In 'Jenufa,' Plenty of Wrongs Done Right
Monday, May 7, 2007
Washington National Opera has given us many exciting and impressive evenings over the years. And yet the company's current presentation of Leos Janacek's "Jenufa," which opened Saturday night at the Kennedy Center, sets a new standard for the troupe, one that likely will not be surpassed soon.
What we have here is an excruciating masterpiece of music theater in a production that fits it exactly -- and how often does that happen in any opera house? Moreover, it is cast from strength, from the leading roles to the tiniest walk-on; conducted with absolute sympathy and authority; and shot through with a sense of catharsis that calls the ancient Greeks to mind.
It is not an easy night out. Janacek's opera is a bleak study in human misery, complete with alcoholism, primal jealousies, madness and infanticide. Director David Alden has set the action in a grim and grimy cityscape -- think of the abandoned factories in Baltimore or Cleveland -- and bathed it in unforgiving white light. Janacek's music, though unfailingly original and often convulsively beautiful, will always seem rather strange to unaccustomed ears, with its near-cubist sense of form and reiterative modules that prefigure the minimalism of our era. And, finally, the opera is sung in Czech, rather than the more familiar French, Italian or German (supertitles provide a line-by-line translation).
In short, "Jenufa" is a challenge, but one that is spectacularly worth taking. Soprano Patricia Racette's searing portrayal of the title role is not only brilliantly sung -- combining oceanic power with myriad subtle intricacies, all in a voice that somehow remains fresh and lyrical throughout the evening -- but indelibly well-acted. Catherine Malfitano is no less harrowing in the role of Kostelnicka. Indeed, there were moments when she called to mind the late Leonie Rysanek, the only other singer in my experience who could make this character utterly monstrous and curiously sympathetic.
As the stepbrothers Laca and Steva, Kim Begley and Raymond Very employ their high, strong and intensely emotive tenor voices with surety of pitch, unflagging energy and keen dramatic intelligence. Mezzo-soprano Judith Christin turned Grandmother Buryjovka into a fully dimensional eccentric, the sort who wins cult status on television (think the Church Lady from "Saturday Night Live" or one of Carol Burnett's more withering interpretations). Christina Martos and Leslie Mutchler came across as models of chic punk kitsch as Barena and Karolka, yet played their characters convincingly underneath the glam. There was superbly integrated support from Jeffrey Wells, Magdalena Wor, Charles Robert Austin and Janice Meyerson.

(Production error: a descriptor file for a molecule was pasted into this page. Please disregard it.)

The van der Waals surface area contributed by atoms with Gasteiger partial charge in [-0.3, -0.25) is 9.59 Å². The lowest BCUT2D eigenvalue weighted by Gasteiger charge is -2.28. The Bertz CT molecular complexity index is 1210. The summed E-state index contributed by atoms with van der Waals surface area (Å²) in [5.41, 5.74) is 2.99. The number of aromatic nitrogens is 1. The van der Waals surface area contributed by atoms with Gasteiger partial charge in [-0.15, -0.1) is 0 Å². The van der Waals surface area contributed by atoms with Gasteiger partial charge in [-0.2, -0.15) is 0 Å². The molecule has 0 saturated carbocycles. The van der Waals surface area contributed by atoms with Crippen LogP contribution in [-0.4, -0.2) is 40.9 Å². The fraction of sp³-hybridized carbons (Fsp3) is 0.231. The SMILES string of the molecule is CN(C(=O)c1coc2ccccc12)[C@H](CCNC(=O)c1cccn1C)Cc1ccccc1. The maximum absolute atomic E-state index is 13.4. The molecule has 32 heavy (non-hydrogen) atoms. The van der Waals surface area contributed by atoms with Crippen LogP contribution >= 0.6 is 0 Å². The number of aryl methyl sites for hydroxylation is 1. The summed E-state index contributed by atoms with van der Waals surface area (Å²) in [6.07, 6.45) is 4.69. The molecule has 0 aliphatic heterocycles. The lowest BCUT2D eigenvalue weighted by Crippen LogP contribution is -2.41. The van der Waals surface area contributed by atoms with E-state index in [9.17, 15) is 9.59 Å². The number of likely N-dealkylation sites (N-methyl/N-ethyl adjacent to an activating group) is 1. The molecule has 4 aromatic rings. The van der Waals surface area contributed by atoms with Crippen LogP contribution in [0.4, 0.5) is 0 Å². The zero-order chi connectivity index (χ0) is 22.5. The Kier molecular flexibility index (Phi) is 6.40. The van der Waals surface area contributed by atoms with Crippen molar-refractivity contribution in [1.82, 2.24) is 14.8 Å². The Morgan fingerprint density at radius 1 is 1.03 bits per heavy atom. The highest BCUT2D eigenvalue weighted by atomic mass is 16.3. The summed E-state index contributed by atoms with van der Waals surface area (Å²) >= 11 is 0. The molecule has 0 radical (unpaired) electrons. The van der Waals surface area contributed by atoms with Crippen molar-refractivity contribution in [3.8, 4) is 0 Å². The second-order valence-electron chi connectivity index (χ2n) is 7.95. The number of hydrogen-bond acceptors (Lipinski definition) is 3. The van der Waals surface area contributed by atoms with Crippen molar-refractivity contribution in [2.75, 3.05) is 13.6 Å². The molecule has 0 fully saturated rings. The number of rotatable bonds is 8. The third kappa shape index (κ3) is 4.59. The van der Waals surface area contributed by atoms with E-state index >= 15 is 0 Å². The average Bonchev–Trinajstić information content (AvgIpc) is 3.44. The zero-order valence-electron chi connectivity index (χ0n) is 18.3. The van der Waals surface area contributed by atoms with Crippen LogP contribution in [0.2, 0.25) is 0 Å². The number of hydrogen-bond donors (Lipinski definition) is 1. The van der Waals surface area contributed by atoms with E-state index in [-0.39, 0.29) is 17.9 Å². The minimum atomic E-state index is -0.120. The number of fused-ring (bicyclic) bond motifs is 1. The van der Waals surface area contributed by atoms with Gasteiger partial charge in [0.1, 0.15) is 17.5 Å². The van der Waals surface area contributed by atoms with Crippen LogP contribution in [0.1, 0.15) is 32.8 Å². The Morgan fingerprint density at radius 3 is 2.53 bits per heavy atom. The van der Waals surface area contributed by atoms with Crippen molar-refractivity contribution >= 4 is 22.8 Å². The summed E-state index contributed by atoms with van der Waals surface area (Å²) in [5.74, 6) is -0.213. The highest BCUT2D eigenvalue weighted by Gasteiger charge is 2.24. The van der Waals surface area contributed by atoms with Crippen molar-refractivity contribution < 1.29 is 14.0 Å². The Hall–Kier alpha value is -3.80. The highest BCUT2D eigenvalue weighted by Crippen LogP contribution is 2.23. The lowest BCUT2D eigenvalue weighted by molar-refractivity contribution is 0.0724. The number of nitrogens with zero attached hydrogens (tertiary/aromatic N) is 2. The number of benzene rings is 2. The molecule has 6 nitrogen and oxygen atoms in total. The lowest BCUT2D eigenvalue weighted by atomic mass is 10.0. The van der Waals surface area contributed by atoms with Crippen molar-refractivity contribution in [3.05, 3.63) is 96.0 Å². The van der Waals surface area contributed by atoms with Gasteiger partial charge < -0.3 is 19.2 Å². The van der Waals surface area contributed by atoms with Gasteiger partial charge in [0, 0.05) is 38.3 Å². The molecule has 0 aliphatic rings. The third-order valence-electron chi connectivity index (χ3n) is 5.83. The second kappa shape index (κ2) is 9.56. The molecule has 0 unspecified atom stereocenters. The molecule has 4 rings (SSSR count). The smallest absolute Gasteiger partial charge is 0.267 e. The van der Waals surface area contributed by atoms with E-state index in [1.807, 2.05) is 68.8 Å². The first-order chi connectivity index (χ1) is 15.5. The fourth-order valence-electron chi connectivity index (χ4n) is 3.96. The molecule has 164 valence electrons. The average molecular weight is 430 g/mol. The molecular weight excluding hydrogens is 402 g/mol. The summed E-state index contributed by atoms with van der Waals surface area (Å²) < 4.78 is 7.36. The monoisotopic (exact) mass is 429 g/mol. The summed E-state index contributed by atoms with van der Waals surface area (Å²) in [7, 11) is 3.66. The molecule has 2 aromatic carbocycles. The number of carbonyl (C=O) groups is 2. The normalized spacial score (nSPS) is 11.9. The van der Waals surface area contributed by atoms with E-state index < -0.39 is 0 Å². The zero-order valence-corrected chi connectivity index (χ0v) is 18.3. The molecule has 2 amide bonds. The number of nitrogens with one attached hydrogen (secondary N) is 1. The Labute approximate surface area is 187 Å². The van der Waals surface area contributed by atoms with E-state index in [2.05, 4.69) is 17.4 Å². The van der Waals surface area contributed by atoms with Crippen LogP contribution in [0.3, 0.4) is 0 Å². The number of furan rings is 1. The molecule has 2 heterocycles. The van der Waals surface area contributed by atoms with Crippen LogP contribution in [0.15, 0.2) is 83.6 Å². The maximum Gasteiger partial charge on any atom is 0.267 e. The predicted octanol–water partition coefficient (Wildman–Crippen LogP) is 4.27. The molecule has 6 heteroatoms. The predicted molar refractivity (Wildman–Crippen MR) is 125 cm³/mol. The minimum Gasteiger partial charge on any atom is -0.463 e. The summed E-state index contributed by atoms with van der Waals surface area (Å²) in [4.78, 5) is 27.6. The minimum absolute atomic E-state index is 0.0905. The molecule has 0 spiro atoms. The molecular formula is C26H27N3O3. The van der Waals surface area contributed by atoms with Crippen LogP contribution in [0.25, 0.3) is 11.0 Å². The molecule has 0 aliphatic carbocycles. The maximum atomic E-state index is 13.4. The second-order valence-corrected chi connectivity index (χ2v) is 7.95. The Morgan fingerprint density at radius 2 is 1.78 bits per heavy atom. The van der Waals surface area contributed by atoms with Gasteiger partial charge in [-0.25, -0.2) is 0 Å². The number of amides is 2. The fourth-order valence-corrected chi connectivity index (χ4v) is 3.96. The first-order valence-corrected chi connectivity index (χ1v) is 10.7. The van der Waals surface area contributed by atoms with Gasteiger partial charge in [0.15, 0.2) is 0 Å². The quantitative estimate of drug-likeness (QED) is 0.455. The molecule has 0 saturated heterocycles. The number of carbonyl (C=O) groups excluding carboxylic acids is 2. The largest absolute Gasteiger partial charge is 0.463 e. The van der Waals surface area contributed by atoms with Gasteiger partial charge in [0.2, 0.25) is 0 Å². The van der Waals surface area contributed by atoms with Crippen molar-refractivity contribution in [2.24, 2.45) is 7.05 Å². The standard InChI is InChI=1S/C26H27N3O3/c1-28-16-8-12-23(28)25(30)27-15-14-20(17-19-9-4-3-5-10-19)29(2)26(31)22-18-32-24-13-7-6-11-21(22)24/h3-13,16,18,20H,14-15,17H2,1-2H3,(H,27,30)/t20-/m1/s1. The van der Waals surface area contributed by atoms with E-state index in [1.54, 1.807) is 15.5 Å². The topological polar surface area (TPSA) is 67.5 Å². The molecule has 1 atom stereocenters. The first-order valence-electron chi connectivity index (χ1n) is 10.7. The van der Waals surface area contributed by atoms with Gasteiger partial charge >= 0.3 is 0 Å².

If I were on the search committee to find a new music director for the National Symphony Orchestra, I would take a long look at Jiri Belohlavek, who has already been a successful guest conductor here and who brought out playing of sumptuous tone and distinctly shaped character from the Washington National Opera Orchestra. As usual, the Washington National Opera Chorus fulfilled its duties with distinction -- what vast improvement in the company ensembles over the past dozen years!
The production, which was first performed at the English National Opera last fall and then brought to Houston before coming here, is already famous. And rightly so: I cannot imagine a more affecting and appropriate "Jenufa." The updating to the present day seems utterly natural, without any directorial affectation, and such time-tested theatrical gestures as the throwing of a chair or the smashing of a window here take on the painful immediacy of body blows. This is great music drama. Whether you end up "liking" it or not, you will never forget it.
Jenufa will be repeated Thursday evening, Sunday afternoon and May 16, 19, 21 and 24. For information, visit http:/